Sunday, August 07, 2005

Bush Nominates Larry Krueger as Ambassador to Dominican

If you didn't get the joke, you're probably not a Bay Area sports fan or you're John Bolton. Larry Krueger is a sports talk host on KNBR AM 680, the all sports station that carries SF Giants games. For the last 13 years, the Giants have generally fielded competitive teams with managers who speak Spanish. The Giants also were the first major league team to scout the Caribbean, turning up eventual Hall of Famers, Juan Marichal and Orlando Cepeda in the late fifties. Current Giants manager Felipe Alou was a part of that group and played on the Giants 1962 pennant winner. He returned to the Giants in his late sixties and has played a role in making the Giants clubhouse a place that welcomes Latin players. The San Francisco Bay Area takes pride both in its diversity and tolerance. The Giants take some pride in being the first major league team to bring up Latin players in numbers and to have opened the majors to the advantages of the bilingual dugout.

With the loss of Barry Bonds, the Giants have had a disappointing year. Krueger, a journeyman sportstalk guy, went on a self-described rant after a recent Giants loss and complained that the team had too many "brain-dead" Caribbean hitters swinging at slop and that manager Alou's brain was turning to Cream of Wheat. This happened about two months after the San Francisco 49ers fired their community relations person for making a videotape for the players about how to handle the media that included stereotypes of Asians, gay and lesbian jokes, etc. KNBR responded by suspending Krueger for a week without pay. Alou and the Giants feel that Krueger's rant deserved to be treated even more seriously. Krueger has apologized.

First, I took a quick look at the Giants statistics. Two of the players with the lowest ratio of walks to strikeouts and at bats on the team aren't Latin at all. Lance Niekro (13 bb 30k 209 ab) is a rookie and the son and nephew of knuckleballers Joe and Phil. Mike Matheny (21 bb 57k 295 ab) is a catcher signed as free agent because he had a reputation as one of the smartest players in the game. This is not to say that any of the Giants Latin payers have Barry Bonds or Money Ball base on ball percentages, in fact the whole team isn't good at the patience thing. The team leader in walks is Moises Alou, Felipe's son (46 bb 32k 302 ab) . There are a couple Latin players w/ dismal ratios like Devi Cruz with 9 walks in 185 at bats, but there are corresponding non-Latins like JT Snow, also considered a smart player who have 22 walks in 243 at bats. As a team, the Giants do draw roughly 100 fewer walks than they give (305 vs 403) but clearly the difference this year comes down to the African American Barry Bonds who drew 232 walks last year in 373 at bats. The Latin players on the Giants aren't any worse at drawing walks than the non-Latin. He might have more accurately called all the team's hitters brain-dead.

Most people believe there was no "malice" in Krueger's remarks. The same was said about Al Campanis, the Dodgers executive who was fired for saying that African Americans lacked the necessaries to be managers. I don't especially have an opinion on whether or not Krueger deserves to be fired instead of suspended, though I will mention that "saying things the right way" is an integral part of his job description.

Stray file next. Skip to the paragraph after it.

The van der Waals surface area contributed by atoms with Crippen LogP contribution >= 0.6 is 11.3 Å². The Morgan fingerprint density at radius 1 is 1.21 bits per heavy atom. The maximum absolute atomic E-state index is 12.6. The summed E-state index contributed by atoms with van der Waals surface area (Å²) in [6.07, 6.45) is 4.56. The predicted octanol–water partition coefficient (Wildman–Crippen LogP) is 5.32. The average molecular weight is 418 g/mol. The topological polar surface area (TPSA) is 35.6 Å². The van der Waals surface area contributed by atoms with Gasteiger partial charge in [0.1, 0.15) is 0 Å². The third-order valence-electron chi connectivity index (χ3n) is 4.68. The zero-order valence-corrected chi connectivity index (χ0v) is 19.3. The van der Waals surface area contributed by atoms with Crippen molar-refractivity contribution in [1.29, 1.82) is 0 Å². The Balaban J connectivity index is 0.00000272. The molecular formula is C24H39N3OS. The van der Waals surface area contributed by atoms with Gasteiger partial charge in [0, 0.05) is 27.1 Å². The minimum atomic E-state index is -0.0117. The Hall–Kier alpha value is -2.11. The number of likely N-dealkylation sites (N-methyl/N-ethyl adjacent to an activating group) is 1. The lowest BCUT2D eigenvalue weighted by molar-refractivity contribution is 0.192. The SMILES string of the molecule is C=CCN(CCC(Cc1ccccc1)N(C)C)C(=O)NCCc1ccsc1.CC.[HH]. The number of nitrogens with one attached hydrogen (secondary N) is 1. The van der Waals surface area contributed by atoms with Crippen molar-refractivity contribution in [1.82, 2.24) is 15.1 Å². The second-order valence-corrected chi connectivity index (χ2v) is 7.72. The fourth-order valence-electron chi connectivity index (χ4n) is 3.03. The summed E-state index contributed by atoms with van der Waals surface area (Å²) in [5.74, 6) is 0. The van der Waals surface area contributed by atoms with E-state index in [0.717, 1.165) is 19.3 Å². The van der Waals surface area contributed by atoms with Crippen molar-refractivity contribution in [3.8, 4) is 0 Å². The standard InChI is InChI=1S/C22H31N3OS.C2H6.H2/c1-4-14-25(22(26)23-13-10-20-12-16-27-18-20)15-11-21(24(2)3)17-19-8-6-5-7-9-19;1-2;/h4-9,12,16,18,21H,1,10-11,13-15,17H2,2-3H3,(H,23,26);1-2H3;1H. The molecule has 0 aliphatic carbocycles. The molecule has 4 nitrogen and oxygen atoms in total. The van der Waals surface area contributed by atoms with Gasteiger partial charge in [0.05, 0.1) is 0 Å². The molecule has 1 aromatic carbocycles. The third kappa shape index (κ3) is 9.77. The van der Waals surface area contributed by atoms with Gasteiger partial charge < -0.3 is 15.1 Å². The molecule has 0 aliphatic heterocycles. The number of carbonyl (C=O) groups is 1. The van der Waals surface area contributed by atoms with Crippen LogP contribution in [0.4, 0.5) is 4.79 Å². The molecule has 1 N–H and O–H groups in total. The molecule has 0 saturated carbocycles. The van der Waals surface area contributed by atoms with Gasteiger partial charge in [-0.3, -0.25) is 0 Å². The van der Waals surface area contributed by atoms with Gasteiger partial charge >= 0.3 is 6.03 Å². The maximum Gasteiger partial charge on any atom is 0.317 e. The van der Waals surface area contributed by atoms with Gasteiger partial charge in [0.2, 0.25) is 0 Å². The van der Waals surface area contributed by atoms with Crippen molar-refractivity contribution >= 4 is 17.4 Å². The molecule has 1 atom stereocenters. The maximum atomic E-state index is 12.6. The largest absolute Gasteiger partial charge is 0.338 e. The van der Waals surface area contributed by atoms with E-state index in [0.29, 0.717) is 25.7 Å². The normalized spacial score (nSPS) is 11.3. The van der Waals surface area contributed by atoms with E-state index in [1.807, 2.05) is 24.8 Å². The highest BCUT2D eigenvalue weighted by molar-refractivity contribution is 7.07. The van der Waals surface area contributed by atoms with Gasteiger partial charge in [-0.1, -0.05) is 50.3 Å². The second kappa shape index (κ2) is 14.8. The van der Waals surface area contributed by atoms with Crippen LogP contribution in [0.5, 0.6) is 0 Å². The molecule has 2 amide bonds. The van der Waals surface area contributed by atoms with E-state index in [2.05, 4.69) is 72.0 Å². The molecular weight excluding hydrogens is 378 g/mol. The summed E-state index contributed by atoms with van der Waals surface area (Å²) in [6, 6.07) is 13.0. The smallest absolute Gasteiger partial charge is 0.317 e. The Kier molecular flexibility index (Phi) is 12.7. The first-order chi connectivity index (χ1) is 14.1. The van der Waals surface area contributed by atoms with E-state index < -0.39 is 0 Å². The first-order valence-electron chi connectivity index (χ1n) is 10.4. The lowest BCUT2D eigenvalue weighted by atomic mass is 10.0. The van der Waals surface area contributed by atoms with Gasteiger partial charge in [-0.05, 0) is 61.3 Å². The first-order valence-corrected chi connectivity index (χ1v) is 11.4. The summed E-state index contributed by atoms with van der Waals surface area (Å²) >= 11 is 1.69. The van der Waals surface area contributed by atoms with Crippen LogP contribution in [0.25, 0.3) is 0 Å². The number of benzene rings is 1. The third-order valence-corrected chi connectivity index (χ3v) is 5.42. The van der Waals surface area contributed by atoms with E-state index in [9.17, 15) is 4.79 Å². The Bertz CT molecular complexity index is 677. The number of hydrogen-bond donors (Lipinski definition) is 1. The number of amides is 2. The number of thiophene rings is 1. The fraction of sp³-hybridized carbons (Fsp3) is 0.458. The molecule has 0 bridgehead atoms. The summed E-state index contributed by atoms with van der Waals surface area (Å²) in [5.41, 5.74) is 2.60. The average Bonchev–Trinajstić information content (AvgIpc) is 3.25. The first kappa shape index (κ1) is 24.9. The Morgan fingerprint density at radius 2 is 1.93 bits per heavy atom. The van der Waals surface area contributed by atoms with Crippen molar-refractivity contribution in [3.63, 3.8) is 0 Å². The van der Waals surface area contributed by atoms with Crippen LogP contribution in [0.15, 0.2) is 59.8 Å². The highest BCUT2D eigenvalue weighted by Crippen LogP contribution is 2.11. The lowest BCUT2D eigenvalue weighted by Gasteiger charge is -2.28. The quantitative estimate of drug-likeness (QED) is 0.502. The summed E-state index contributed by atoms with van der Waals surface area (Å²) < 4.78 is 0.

It's obviously not a good thing that stereotypes of Latin ball players persist. At this point, major league baseball is highly internationalized and heavily Latin. Latin stars and role players can be found at every position in the game. Some hit home runs, some get by with their gloves, some throw smoke, some get by on smarts, some don't (if anyone remembers Ruben Rivera's adventure around the bases as a Giant and adventures in the locker room as a Yankee).

For me, though, I'm more concerned about the quality of debate that unfolded. I've read a bunch of articles about this matter and none of them actually looked at the Giants statistics readily available on Yahoo. Instead, most are about whether this is political correctness run amok or if Krueger's remarks uncovered some unfortunate mindset in the sporting zeitgeist. Sports fans prefer to argue what they feel rather than examine the facts. Then, it struck me that the brain-dead Krueger thing is remarkably like political debate in the United States. Numbers like, the actual year Social Security starts to fail, the number of trained troops and police needed in Iraq, the size of the deficit, the availability of new oil reserves are all readily available and while there is some debate about the precise figures those who debate the topics often never refer to these numbers or their very clear implications

In the Krueger case, people jumped into a debate about whether he was racist, whether he should be fired, etc. Hardly anyone mentioned that Moises Alou is leading the team in walks and Mike Matheny who is considered a smart player has some of the worsetbb/k totals on the team. Everyone preferred to have opinions without facts, apparently because it makes for good sports talk and I suspect pretty terrible public policy. Now if you want to talk about something interesting, why is bilingual education in California politically dead yet bilingual clubhouses are considered a potential competitive advantage? Is it because you can measure when a team is winning, but despite the plethora of current tests it remains very difficult to talk about when a school and its methods are actually winning when it comes to helping non-English speaking children master English?


KNBR fires Krueger and others



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